Sean scribbles a note.
‘Apart from that, I’ve just got the other cases from last month that I’m carrying forward, and I’m talking to some insurers about whether we want to get involved with a new fine art register.’
‘Another?’ says Janey.
‘It’s the scaling down of the Art and Antiques Squad,’ Paul said. ‘The insurers are getting nervous.’
‘Might be good news for us, though. Where are we on the Stubbs?’
He clicks the end of his pen. ‘Deadlock.’
‘It’s a tricky one. I’ve been looking up precedent, but it may well go to trial.’
Janey nods, then glances up as Paul’s mobile phone rings. ‘Sorry,’ he says, and wrenches it from his pocket. He stares at the name. ‘Actually, if you’ll excuse me, I think I should take this. Sherrie. Hi.’
He feels Janey’s eyes burning into his back as he steps carefully over his colleagues’ legs and into his office. He closes the door behind him. ‘You did? … Her name? Liv. Nope, that’s all I got … There is? Can you describe it? … Yup – that sounds like her. Mid-brown hair, maybe blonde, shoulder length. Wearing it in a ponytail? … Phone, wallet – don’t know what else. No address? … No, I don’t. Sure – Sherrie, do me a favour? Can I pick it up?’
He stares out of the window.
‘Yeah. Yeah, I do. I just realized – I think I’ve worked out how to get it back to her.’
‘Is that Liv?’
He pauses. ‘Um … is she there?’
‘Are you a bailiff?’
‘Well, she’s not here.’
‘Do you know when she’ll be back?’
‘Are you sure you’re not a bailiff?’
‘I am definitely not a bailiff. I have her handbag.’
‘Are you a bag thief? Because if you’re trying to blackmail her, you’re wasting your time.’
‘I am not a bag thief. Or a bailiff. I am a man who has found her bag and is trying to get it back to her.’ He pulls at his collar.
There is a long pause.
‘How did you get this number?’
‘It’s on my phone. She borrowed it when she tried to ring home.’
‘You were with her?’
He feels a little germ of pleasure. He hesitates, tries not to sound too keen. ‘Why? Did she mention me?’
‘No.’ The sound of a kettle boiling. ‘I was just being nosy. Look – she’s just on her annual trip out of the house. If you drop by around four-ish she should be back by then. If not I’ll take it for her.’
‘And you are?’
A long, suspicious pause.
‘I’m the woman who takes in stolen handbags for Liv.’
‘Right. So what’s the address?’
‘You don’t know?’ There’s another silence. ‘Hmm. I tell you what, come to the corner of Audley Street and Packers Lane, and someone will meet you down there –’
‘I’m not a bag thief.’
‘So you keep saying. Ring when you’re there.’ He can hear her thinking. ‘If nobody answers, just hand it to the woman in the cardboard boxes by the back door. Her name’s Fran. And if we do decide to meet you, no funny business. We have a gun.’
Before he can say anything else, she has rung off. He sits at his desk, staring at his phone.
Janey walks into his office without knocking. It has started to annoy him, the way she does this. It makes him think she’s trying to catch him in the middle of something. ‘The Lefèvre painting. Have we actually sent off the opening letter yet?’
‘No. I’m still doing checks on whether it has been exhibited.’
‘Did we get the current owners’ address?’
‘The magazine didn’t keep a record of it. But it’s fine – I’ll send it via his workplace. If he’s an architect he shouldn’t be hard to find. The company will probably be in his name.’
‘Good. I just got a message saying the claimants are coming to London in a few weeks and want a meeting. It would be great if we could get an initial response before then. Can you throw some dates at me?’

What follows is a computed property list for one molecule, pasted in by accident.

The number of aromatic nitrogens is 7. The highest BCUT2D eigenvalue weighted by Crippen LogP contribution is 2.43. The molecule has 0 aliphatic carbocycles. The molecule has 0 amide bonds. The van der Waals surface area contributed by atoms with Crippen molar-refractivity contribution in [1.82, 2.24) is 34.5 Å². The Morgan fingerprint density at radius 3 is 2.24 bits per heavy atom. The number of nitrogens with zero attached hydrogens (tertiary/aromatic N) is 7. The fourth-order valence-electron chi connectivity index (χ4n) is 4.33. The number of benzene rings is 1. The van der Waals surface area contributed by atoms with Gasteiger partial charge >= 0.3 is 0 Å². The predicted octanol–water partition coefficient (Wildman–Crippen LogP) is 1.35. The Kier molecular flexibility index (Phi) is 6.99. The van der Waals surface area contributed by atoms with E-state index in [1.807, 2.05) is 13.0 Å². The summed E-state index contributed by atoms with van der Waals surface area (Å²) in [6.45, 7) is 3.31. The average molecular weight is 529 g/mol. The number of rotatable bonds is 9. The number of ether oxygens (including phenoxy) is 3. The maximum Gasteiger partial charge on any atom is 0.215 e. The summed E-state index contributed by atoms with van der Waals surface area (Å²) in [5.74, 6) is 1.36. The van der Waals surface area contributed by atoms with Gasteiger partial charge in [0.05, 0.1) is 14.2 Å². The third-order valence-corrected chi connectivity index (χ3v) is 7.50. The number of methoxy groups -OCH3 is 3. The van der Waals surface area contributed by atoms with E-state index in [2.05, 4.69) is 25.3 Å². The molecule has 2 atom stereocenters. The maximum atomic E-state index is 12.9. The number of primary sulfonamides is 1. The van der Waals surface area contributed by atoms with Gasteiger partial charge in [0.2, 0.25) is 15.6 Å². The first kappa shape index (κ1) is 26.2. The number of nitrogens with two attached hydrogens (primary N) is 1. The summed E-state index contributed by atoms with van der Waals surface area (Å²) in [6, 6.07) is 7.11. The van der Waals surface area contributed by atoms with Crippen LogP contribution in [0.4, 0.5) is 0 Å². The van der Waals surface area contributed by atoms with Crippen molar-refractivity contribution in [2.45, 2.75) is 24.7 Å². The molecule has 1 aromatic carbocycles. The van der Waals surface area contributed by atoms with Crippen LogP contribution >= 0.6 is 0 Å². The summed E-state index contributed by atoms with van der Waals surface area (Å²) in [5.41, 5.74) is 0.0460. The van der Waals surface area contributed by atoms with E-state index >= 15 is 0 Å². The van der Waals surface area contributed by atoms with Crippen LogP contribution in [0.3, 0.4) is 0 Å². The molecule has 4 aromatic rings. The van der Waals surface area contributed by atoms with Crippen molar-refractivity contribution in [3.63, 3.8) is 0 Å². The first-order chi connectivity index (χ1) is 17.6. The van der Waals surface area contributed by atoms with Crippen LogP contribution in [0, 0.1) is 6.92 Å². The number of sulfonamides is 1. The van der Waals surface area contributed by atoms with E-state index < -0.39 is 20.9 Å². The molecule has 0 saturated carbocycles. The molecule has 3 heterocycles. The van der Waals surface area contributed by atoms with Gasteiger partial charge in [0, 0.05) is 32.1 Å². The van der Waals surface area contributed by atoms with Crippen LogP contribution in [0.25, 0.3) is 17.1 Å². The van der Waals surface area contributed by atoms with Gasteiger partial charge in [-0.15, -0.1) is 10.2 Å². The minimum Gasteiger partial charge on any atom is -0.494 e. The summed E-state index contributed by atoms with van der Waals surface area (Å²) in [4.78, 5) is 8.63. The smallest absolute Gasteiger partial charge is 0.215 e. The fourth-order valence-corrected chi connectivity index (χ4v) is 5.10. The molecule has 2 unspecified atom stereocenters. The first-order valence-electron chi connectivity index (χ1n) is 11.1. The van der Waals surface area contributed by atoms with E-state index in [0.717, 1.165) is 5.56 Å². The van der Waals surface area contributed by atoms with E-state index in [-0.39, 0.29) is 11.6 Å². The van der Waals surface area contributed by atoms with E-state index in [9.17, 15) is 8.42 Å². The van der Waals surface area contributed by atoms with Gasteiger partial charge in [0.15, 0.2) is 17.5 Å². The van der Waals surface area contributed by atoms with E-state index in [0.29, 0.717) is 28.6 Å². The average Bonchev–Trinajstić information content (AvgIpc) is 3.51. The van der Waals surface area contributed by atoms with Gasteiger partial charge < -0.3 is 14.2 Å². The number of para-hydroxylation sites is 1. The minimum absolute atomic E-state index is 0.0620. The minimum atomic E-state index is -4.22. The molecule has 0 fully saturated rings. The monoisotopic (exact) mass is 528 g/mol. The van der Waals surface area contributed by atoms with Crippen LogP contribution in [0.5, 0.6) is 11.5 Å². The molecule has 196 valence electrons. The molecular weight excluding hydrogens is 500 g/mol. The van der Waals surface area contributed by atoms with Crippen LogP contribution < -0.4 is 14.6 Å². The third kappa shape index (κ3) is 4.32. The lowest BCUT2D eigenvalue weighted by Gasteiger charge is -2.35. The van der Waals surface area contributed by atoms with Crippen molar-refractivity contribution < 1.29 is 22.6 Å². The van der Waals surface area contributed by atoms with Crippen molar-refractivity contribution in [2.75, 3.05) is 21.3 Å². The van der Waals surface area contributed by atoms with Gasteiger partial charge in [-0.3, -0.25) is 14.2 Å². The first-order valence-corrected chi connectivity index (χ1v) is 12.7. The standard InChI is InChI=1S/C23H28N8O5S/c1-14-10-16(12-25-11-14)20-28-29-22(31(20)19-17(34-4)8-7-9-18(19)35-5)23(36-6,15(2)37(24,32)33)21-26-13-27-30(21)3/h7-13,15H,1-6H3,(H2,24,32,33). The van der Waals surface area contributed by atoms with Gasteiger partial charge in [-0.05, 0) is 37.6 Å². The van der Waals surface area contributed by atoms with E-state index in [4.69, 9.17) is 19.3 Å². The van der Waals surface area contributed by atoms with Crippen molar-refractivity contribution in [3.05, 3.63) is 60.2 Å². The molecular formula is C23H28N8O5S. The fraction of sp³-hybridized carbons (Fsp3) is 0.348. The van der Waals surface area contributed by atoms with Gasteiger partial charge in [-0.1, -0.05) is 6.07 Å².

He stares at his computer screen very hard, even though only the screensaver is in front of him, until Janey takes the hint and leaves.
Mo is at home. She is a strangely unobtrusive presence, even given the startling inky black of her hair and clothing. Occasionally Liv half wakes at six and hears her padding around, preparing to leave for her morning shift at the care home. She finds the presence of another person in the house oddly comforting.
Mo cooks every day, or brings back food from the restaurant, leaving foil-covered dishes in the fridge and scrawled instructions on the kitchen table. ‘Heat up for 40 mins at 180. That would mean SWITCHING ON THE OVEN’ and ‘FINISH THIS AS BY TOMORROW IT WILL CLIMB OUT OF ITS CONTAINER AND KILL US.’ The house no longer smells of cigarette smoke. Liv suspects Mo sneaks the odd one out on the deck, but she doesn’t ask.
They have settled into a routine of sorts. Liv rises as before, heading out on to the concrete walkways, her feet pounding, her head filled with noise. She has stopped buying coffee, so she makes tea for Fran, eats her toast and sits in front of her desk trying not to worry about her lack of work. But now she finds she half looks forward to the sound of the key in the lock at three o’clock, Mo’s arrival home. Mo has not offered to pay rent – and she is not sure that either of them wants to feel this is a formal arrangement – but the day after she heard about Liv’s bag, a pile of crumpled cash had appeared on the kitchen table. ‘Emergency council tax,’ the note with it read. ‘Don’t start being all weird about it.’
Liv didn’t get even remotely weird about it. She didn’t have a choice.
They are drinking tea and reading a London free-sheet when the phone rings. Mo looks up, like a gundog scenting the air, checks the clock and says, ‘Oh. I know who this is.’ Liv turns back to the newspaper. ‘It’s the man with your handbag.’
Liv’s mug stalls in mid-air. ‘What?’
‘I forgot to tell you. He rang up earlier. I told him to wait on the corner and we’d come down.’
‘What kind of man?’
‘Dunno. I just checked that he wasn’t a bailiff.’
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